education and collaborative practice are the future.
A new declaration was recently pronounced by health professionals and experts aimed at reaching health equity in South Africa by advocating interprofessional education and collaborative practice (IPECP).
The declaration was announced at a UKZN symposium organised by the School of Health Sciences under the leadership of the Dean, Professor Sabiha Essack, and Ms Dain van der Reyden and Professor Kitty Uys, uniting a body of about 200 professionals from health disciplines across the country.
The delegates felt interprofessional collaboration would provide a more ‘patient-centred approach’ to healthcare in line with addressing prevalent 21st century challenges.
Together with a panel of local and national experts, they agreed that IPECP would improve the quality of care for all South Africans if health professionals stopped working in silos and united towards common purpose – holistic care for patients.
The Symposium resulted in the formation of a new IPECP community of practice which will advocate for the inclusion of interprofessional collaborative practice into scopes of practice and exit level outcomes by all professional councils.
They agreed to advocate for the integration of interprofessional education in health professional curricula at universities; cultivate IPECP competencies among faculty, preceptors and service providers; identify best practice IPECP models and share resources to adapt such models to the South African context as well as to participate in international networks, such as the World Health Organization, informing best practice models.
This community of practice would also utilise network platforms such as the South African Association of Health Educationalists, Academy of Science for South Africa, and the South African Committee of Health Sciences Deans to create an awareness of IPECP; mobilise relevant stakeholders in health, social and educational sectors; as well as conduct collaborative research to inform IPECP in Africa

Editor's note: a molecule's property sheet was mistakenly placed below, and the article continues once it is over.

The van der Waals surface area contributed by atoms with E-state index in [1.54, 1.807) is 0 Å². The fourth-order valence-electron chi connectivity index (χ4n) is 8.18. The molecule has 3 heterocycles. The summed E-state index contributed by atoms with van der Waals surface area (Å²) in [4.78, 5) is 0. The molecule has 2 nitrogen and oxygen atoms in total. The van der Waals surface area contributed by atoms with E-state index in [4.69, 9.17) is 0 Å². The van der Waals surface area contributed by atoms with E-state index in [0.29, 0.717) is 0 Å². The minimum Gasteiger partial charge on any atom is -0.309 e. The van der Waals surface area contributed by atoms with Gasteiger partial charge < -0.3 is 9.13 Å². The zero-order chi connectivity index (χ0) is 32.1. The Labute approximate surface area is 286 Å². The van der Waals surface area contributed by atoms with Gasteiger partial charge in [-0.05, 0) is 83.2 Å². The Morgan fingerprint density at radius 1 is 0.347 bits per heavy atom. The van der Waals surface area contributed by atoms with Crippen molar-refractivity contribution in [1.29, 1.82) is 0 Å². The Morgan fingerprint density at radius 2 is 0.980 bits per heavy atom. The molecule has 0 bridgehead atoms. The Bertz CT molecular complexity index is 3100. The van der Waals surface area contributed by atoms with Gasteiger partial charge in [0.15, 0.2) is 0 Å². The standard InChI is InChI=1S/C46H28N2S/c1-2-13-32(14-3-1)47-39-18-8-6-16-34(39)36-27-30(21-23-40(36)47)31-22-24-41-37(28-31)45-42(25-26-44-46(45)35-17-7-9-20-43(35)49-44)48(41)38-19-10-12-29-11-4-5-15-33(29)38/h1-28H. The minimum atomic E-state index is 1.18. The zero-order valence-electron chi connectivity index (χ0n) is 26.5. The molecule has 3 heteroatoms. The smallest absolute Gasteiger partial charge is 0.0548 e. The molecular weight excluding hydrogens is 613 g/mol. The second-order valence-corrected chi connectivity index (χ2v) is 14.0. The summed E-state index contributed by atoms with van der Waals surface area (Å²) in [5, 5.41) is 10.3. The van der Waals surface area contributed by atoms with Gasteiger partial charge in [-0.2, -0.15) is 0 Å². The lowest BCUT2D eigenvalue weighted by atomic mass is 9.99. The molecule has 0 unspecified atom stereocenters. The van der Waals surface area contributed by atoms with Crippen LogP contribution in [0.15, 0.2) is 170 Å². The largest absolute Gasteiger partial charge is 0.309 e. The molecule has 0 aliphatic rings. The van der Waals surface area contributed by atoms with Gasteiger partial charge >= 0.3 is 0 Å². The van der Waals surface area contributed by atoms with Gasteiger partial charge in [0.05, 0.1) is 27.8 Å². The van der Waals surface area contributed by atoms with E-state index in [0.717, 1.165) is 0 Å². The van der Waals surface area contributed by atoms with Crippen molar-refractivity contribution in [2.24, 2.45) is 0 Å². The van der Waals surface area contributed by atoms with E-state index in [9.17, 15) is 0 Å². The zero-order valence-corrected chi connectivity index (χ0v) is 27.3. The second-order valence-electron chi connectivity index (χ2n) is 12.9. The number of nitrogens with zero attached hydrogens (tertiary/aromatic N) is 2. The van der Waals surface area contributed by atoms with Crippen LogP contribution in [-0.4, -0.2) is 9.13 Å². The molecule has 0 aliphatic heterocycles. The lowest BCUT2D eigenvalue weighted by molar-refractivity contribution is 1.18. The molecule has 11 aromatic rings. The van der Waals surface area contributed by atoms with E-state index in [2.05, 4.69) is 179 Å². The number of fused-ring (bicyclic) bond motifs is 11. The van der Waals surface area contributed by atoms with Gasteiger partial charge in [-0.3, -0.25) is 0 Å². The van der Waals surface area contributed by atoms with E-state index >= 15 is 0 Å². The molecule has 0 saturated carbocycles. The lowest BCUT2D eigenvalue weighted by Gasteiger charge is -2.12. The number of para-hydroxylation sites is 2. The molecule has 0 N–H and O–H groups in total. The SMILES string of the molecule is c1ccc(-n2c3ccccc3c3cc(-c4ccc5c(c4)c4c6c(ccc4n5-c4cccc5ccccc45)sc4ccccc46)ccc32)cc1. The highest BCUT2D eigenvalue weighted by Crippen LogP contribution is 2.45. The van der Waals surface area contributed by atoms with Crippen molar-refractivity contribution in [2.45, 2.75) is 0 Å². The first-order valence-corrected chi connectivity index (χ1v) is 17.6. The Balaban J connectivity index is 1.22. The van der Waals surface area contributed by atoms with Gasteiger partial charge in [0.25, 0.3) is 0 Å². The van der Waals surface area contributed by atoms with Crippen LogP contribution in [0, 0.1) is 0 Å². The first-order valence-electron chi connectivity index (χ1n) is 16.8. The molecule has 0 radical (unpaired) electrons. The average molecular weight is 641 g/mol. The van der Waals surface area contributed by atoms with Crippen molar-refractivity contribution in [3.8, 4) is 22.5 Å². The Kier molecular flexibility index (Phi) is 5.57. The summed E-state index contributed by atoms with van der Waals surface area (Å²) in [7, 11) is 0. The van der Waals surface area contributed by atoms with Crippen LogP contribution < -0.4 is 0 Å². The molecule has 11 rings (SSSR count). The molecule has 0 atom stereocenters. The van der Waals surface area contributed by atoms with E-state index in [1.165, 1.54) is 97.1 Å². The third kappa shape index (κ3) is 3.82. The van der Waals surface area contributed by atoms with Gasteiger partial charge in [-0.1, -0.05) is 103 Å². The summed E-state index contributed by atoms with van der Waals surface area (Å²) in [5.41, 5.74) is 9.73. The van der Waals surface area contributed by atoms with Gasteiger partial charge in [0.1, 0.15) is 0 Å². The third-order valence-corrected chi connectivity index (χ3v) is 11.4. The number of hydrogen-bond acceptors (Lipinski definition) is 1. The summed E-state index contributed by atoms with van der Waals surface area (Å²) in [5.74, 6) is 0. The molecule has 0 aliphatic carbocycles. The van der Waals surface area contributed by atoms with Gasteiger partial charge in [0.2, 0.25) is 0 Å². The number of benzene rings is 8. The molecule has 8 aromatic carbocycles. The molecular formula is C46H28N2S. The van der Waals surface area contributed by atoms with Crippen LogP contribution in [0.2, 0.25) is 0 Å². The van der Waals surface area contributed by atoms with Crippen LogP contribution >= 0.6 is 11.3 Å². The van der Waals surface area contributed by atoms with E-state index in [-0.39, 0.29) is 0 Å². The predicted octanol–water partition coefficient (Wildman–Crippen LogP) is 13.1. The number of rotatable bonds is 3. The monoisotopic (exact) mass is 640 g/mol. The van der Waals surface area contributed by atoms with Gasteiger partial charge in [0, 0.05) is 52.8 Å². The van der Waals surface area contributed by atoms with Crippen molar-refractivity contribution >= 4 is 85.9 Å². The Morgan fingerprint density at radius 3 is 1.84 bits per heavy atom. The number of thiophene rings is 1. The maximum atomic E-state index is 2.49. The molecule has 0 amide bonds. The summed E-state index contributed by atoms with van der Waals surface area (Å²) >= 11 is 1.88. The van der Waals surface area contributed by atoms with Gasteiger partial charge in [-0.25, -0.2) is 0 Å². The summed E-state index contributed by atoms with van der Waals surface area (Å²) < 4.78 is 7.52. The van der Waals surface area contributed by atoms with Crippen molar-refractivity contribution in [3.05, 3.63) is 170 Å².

The Symposium commenced with an address from the President of the Health Professions Council of South Africa (HPCSA), Professor Mochichi Mokgokong, who supported IPECP and reminded delegates that in conjunction with its 12 Professional Boards, the HPCSA was committed to promoting the health of the population, determining standards of professional education and training, and setting and maintaining excellent standards of ethical and professional practice.
Professor Stefanus Snyman of the Interprofessional Education and Practice and Service-learning at the Centre for Health Professions Education at the Faculty of Medicine and Health Sciences at Stellenbosch University, gave the keynote address highlighting how an IPECP strategy could result in social accountability, transformative learning and interdependence in education. He spoke about the three pillars of core competencies, a common approach using the International Classification of Functioning Disability and Health (ICF) framework and education-health harmonisation in addition to challenges and solutions on IPECP implementation.
A moving trilogy of case presentations featuring patients who needed specialised interprofessional healthcare sparked debates on ways in which IPECP could improve the country’s health system, in both the public and private sectors.
The deliberations indicated that health professionals were not entirely familiar with each other’s scopes of practice. While advocating for their own professions, they also needed to be aware of limitations in their scopes of practice and be able to refer particular cases of patients to the specific health professionals who had the ability to intervene timeously.
Improving the quality of care, respect and understanding for each other’s professions was deemed a priority for all.
It is envisaged that the Community of Practice would be formalised in 2015 and seek affiliation to Higher Education South Africa after which a national conference would be considered to share best practice